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Garlic: It Does More Than Ward Off Evil


Certainly, if you have been watching the Food Channel, you no doubt have seen chefs use garlic in abundance. Letís explore garlic; its history and health benefits.

Garlic is a member of the lily family and, as a dried root, is native to central Asia. However it should be interesting to note it was widely used more than 5000 years ago. This herb was fed to workers who built the Great Pyramid at Giza. In 

addition, Greek athletes ate it to build their strength. In the United States, it was first cultivated in New Orleans by French settlers and, subsequently, missionaries brought it to California where it is grown today. In addition, garlic cloves have been used for thousands of years and their use has been recorded in ancient Egypt, Greece, Rome, China, Japan, India, Russia and Europe. Known as Russian penicillin, garlic has been used to treat ear infections, cholera and typhus. As a natural antibiotic, garlic was used during both world wars as a disinfectant. 

What are the health benefits of garlic?

Not only does it strengthens the immune system; helps prevent heart disease by reducing high blood pressure and lowering cholesterol; fights infections; digestive aid; alleviates gas, but is an anti-inflammatory herb as well. Studies have shown garlic can suppress the growth of tumors, and is a potent antioxidant good for cardiovascular conditions. It is an antibacterial, antifungal, antiviral, lowers high blood pressure, and lowers cholesterol and fat in the bloodstream. It is also generally regarded as a preventive measure for colds, flu and other infectious diseases. Its antibacterial properties help to fight infections, its cancer-inhibiting properties help to prevent cancer, and its anticoagulant properties help contribute to good cardiovascular health. It also works as a digestive aid and relieves gas.

At least nine studies show that garlic decreases the incidence of cancer, especially cancers of the gastrointestinal tract among those who consume it regularly. Garlic has also been used to treat for intestinal worms and other intestinal parasites. Today, garlic cloves are being used for infections, specifically chest infections, digestive disorders, and thrush. Additionally, the allicin in fresh garlic is said to aid in lowering blood sugar levels. Allicin is produced when garlic is finely chopped or crushed. The finer the chopping and the more intensive the crushing, the more Allicin is generated and the stronger the medicinal effect.

While there is a myth that one can ward off evil spirits by wearing garlic around oneís neck or hanging it in windows, you can be assured that it is more useful when consumed. Fresh garlic bulbs are preferred. Next time you visit your local supermarket, pick up two or three cloves and keep them on hand. While it may have a pungent odor, roasting a garlic bulb will afford a sweet and savory taste. 

Garlic Overview

Garlic is formally known as Allium sativum L. This is an herb which grows bulbs under ground, and the above ground shoots look much like green onions do. Garlic is used for cooking and flavoring foods, but it's also one of nature's most powerful natural medicines too.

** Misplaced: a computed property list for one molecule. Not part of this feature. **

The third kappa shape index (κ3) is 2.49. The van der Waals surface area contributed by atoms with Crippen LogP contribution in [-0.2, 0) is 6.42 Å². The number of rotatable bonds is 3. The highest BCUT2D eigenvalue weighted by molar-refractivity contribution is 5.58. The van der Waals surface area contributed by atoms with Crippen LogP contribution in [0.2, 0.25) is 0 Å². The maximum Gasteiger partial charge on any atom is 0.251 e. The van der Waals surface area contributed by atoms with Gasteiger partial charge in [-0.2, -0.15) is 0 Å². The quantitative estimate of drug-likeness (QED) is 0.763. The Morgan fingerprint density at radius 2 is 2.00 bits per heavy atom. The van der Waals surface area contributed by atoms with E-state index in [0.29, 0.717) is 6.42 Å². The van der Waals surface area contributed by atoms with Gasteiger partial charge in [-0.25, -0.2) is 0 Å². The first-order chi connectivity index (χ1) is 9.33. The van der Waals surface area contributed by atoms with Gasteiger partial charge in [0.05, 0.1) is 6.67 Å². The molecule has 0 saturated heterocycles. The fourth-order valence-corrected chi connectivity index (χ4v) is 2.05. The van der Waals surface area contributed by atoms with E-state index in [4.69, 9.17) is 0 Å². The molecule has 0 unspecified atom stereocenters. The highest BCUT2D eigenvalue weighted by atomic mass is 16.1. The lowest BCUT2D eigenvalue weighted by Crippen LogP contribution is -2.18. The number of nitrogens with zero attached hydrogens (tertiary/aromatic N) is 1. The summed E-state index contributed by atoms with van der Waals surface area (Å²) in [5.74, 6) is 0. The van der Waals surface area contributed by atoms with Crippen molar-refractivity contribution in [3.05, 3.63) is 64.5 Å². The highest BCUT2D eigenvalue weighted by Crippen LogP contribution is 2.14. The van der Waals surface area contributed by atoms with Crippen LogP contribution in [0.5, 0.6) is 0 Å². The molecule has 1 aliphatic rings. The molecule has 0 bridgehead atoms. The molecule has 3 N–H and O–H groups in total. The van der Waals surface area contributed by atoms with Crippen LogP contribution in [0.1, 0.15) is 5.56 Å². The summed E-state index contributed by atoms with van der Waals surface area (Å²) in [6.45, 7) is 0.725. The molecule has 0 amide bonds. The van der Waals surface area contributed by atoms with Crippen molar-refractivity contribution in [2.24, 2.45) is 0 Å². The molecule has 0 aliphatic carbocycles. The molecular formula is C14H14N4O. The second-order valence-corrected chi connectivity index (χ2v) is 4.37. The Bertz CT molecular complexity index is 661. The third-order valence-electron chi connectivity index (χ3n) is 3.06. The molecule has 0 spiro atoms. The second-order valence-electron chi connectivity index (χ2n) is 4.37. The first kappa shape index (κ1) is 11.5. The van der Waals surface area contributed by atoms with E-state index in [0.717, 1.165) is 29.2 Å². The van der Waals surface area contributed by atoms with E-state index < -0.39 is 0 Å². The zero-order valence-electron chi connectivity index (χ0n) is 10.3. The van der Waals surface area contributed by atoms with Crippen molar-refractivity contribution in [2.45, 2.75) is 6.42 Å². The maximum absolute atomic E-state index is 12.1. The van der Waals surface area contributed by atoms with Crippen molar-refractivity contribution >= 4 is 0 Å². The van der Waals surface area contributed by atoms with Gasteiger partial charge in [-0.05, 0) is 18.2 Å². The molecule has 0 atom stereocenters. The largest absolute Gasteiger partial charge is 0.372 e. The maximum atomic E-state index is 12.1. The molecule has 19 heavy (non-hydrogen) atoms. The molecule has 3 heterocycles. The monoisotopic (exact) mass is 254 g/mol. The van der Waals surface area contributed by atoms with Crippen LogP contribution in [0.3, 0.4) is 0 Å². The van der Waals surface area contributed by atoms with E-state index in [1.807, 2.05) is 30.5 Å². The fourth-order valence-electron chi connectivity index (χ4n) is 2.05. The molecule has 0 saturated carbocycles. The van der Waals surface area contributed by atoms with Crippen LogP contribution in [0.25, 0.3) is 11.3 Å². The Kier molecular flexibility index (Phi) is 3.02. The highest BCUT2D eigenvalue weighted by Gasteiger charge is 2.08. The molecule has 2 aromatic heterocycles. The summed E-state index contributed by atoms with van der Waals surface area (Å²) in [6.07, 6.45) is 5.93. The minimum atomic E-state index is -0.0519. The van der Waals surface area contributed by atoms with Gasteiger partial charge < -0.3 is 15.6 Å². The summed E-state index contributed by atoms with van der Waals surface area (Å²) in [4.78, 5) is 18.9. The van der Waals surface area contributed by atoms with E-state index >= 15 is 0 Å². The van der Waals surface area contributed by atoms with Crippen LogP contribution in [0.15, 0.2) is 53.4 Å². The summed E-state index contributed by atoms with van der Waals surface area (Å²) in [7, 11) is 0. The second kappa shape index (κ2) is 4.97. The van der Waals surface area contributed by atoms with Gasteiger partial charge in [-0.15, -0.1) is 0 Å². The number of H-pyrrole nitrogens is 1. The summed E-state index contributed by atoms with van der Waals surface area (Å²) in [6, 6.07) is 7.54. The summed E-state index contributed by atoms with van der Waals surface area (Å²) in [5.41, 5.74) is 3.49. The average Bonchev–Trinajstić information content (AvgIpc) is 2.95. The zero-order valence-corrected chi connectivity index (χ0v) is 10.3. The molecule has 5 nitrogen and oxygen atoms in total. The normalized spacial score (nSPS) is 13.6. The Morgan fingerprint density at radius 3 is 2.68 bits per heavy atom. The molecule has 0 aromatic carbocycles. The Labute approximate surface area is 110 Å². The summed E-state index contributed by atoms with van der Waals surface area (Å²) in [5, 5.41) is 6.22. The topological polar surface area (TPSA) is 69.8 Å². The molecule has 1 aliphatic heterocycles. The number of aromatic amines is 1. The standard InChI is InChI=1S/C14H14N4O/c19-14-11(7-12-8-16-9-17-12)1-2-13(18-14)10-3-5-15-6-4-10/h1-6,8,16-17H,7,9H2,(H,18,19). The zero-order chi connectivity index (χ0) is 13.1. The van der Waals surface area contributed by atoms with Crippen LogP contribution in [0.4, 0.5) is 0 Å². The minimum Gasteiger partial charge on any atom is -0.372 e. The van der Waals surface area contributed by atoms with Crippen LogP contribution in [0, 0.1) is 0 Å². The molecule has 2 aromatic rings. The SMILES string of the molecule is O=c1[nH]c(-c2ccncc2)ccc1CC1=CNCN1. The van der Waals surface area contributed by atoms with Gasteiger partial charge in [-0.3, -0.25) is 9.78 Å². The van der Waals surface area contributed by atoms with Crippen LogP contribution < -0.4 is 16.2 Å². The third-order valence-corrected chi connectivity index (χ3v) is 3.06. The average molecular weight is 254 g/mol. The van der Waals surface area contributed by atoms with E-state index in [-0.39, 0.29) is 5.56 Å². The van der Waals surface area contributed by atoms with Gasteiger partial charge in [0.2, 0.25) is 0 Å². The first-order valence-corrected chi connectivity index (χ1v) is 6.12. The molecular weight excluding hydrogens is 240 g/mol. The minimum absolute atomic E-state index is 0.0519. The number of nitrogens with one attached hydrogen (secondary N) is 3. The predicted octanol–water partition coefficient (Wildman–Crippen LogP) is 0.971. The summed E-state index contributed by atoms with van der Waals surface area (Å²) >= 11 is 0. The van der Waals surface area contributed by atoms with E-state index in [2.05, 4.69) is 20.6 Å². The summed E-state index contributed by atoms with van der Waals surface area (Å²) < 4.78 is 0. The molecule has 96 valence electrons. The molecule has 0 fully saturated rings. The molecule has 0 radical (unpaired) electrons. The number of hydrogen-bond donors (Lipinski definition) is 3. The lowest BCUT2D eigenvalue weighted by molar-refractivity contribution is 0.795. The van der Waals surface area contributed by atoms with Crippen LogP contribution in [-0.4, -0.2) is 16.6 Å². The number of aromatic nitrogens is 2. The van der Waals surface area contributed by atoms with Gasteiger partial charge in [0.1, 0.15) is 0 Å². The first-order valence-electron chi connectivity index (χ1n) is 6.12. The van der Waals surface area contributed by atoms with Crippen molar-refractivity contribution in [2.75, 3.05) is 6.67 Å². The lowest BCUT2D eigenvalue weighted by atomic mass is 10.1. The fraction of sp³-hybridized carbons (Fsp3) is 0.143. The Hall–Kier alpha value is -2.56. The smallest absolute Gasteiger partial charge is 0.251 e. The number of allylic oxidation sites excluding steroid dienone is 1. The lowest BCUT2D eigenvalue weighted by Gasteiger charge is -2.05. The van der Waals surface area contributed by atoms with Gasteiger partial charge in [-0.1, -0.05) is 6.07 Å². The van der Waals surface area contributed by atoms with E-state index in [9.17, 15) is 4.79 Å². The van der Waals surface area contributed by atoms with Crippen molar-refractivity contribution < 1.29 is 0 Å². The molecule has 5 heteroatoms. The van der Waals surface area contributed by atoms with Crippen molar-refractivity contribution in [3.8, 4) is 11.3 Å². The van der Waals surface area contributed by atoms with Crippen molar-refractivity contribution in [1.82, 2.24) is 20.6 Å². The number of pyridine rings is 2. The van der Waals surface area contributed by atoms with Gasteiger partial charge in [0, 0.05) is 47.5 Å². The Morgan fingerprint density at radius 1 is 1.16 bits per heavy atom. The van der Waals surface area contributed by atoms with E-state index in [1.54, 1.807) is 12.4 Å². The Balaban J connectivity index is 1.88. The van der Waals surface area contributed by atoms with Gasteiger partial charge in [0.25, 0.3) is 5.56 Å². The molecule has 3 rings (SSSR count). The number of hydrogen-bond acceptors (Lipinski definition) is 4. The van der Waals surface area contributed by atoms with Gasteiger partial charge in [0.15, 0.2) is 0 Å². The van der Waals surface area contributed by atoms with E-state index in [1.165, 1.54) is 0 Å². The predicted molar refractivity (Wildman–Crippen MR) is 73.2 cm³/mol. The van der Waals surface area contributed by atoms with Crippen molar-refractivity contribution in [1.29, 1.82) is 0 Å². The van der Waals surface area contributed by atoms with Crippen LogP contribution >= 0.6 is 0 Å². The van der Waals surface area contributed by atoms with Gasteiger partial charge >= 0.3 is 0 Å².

Garlic is a natural antibiotic that's quite potent. Not only will it kill harmful bacteria and germs which cause a variety of sicknesses, garlic will also cure a wide variety of infections inside and outside of the body. Garlic is a wonderful anti-fungal herb too, which means it can be used to kill fungus related infections in or out of the body as well.

The powerful antibiotic part of garlic is a compound which occurs naturally in the plant. This compound is known as allicin, and just one (1) milligram of this substance has the equivalent potency of fifteen (15) standard units of Penicillin.

Allicin is also what makes garlic have it's strong, pugnent odor too though, and a common mistake many new natural health enthusiasts make these days is to buy garlic supplements which are marketed as "odorless". Marketing companies and manufacturers like to make odorless garlic because it is more appealing to the general population. 

Everyone wants the health and wellness benefits garlic can bring to them, but they don't want to smell like garlic because of it. So they try to take the easy way out and buy odorless varieties instead. And unfortunately the odorless varieties are generally a waste of time, money, and effort. Since they don't have the naturally occuring allicin that's in real garlic, they also don't have the healing potential you get from real garlic.

Keeping real garlic bulbs on hand at all times in your pantry - or even growing garlic outside in the garden or in a kitchen window is usually the best way to always ensure you have it when it's needed, and you have it at it's strongest. If you're not able to do this however, then keeping real garlic supplements on hand is the next best option.

The natural antibiotic properties of garlic make it a powerful weapon to use for ear infections, throat infections - any type of infection humans have actually. Take the supplements internally or eat fresh bulbs to kill the harmful bacteria inside your body which is causing the infections.

For fungus related problems such as toenail or fingernail fungus, rub fresh cut garlic bulbs on the affected areas several times each day, or pierce garlic oil capsules and rub those on instead.

Garlic is also an excellent herb to use for maintaining the proper balance of flora in your intestinal tract, which helps prevent excessive gas, indigestion, and other digestive problems. When used regularly, garlic also helps maintain normal blood sugar levels, helps strengthen blood vessels and arteries, and can help prevent plaque build up which leads to heart problems too.



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